Ma­jor Ja­maica con­fer­ence aims to cat­a­pult tourism to cen­tre stage

Stabroek News Sunday - - WORLD NEWS -

In just over a week’s time, Ja­maica will host a ma­jor in­ter­na­tional con­fer­ence in­tended to re­po­si­tion tourism as a global driver of sus­tain­able devel­op­ment.

Un­like other in­dus­try re­lated events, ‘Jobs and In­clu­sive Growth: Part­ner­ships for Sus­tain­able Tourism’ will ex­plore how in­ter­na­tional fi­nan­cial in­sti­tu­tions, gov­ern­ments, donors and lead­ing in­dus­try play­ers can cre­ate new tourism-re­lated part­ner­ships that foster so­cial in­clu­sive­ness, em­ploy­ment and poverty-re­duc­tion.

The con­fer­ence, which takes place in Mon­tego Bay from Novem­ber 27 to 29, is co-spon­sored by the United Na­tions World Tourism Or­ga­ni­za­tion (UNWTO), the Ja­maican gov­ern­ment, the World Bank Group, and the In­ter-Amer­i­can Devel­op­ment Bank. It will also in­volve new global in­dus­try play­ers such as Airbnb.

The in­ten­tion, ac­cord­ing to Ja­maica’s Tourism Min­is­ter, Ed­mund Bartlett, is to look at the in­dus­try in the round, to en­able those in­volved in pol­icy for­mu­la­tion to see bet­ter the po­ten­tial the in­dus­try has to de­liver devel­op­ment to wider groups in so­ci­ety. He hopes that over three days, the con­fer­ence’s high-level par­tic­i­pants will iden­tify suc­cess­ful ad­vances and ini­tia­tives in tourism from around the world. In this way, he be­lieves, tourism globally can be­come a cen­tral force help­ing de­liver the UN’s sus­tain­able devel­op­ment goals.

For some in the Caribbean the idea of a wider role of this kind for tourism may be chal­leng­ing.

In the past, the sec­tor has tended to be free­wheel­ing, bot­tom-line ori­ented, and at times less than so­cially aware. So much so, that the most com­monly heard crit­i­cism is that de­spite the in­dus­try ac­count­ing for at least 15 per cent of the re­gion’s GDP, di­rectly and in­di­rectly em­ploy­ing around 15 per cent of the re­gion’s work­force, and prob­a­bly con­tribut­ing much more in other ways not sta­tis­ti­cally cap­tured, its im­pact on so­cial devel­op­ment has been lim­ited.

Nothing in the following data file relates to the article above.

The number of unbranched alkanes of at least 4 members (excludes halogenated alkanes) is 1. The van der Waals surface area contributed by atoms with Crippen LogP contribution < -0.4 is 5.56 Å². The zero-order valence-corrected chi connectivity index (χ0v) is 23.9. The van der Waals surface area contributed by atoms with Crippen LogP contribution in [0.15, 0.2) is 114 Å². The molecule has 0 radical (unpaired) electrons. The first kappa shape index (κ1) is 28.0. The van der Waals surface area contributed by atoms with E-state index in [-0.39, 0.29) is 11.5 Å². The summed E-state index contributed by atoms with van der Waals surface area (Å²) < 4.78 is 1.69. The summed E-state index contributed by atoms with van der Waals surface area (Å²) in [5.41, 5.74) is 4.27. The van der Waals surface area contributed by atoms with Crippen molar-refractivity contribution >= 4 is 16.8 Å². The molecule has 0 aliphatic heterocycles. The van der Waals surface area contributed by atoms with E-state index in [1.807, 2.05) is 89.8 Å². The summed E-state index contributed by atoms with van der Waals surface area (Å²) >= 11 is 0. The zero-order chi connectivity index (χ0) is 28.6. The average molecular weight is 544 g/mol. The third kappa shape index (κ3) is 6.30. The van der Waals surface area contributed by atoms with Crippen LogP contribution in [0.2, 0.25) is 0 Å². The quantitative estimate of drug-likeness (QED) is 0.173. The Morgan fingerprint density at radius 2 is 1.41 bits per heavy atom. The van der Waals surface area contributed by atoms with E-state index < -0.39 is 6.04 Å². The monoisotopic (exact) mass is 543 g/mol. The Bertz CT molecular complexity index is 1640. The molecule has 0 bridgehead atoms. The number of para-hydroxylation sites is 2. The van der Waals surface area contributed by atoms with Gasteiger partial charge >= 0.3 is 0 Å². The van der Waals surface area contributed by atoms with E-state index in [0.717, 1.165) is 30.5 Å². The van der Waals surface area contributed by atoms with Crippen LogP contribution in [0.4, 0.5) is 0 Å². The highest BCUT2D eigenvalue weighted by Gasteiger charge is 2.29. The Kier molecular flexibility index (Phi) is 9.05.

This is be­cause since the 1950s the Caribbean cre­ated a prod­uct that for the most part, is largely con­tained, and is about ho­tels, the beach, or visi­tors ar­riv­ing and de­part­ing within a day by cruise ship. This has meant that most gov­ern­ments, un­til very re­cently, have been pro­mot­ing a prod­uct that is largely one di­men­sional, dif­fer­en­ti­ated only by price, and for them not driven by much more than sus­tain­ing gov­ern­ment rev­enue.

What the Mon­tego Bay con­fer­ence re­flects is a view in­ter­na­tion­ally that tourism can have a much wider role, can de­liver sus­tain­able gains to groups in ru­ral and ur­ban ar­eas, and can be de­vel­oped in ways that more closely link it to agri­cul­ture, ed­u­ca­tion, train­ing and cul­ture in its broad­est sense. The think­ing is that tourism’s multi-faceted na­ture and its role in pro­vid­ing sig­nif­i­cant re­source trans­fers from wealth­ier coun­tries and in­di­vid­u­als, if bet­ter or­gan­ised and em­braced, can be­come a sig­nif­i­cant driver of na­tional devel­op­ment.

In Mon­tego Bay, par­tic­i­pat­ing gov­ern­ments, in­ter­na­tional fi­nan­cial in­sti­tu­tions, and devel­op­ment agen­cies are expected to con­sider how new and in­no­va­tive ap­proaches to in­vest­ment might grow tourism’s eco­nomic con­tri­bu­tion and share its benefits more eq­ui­tably and sus­tain­ably.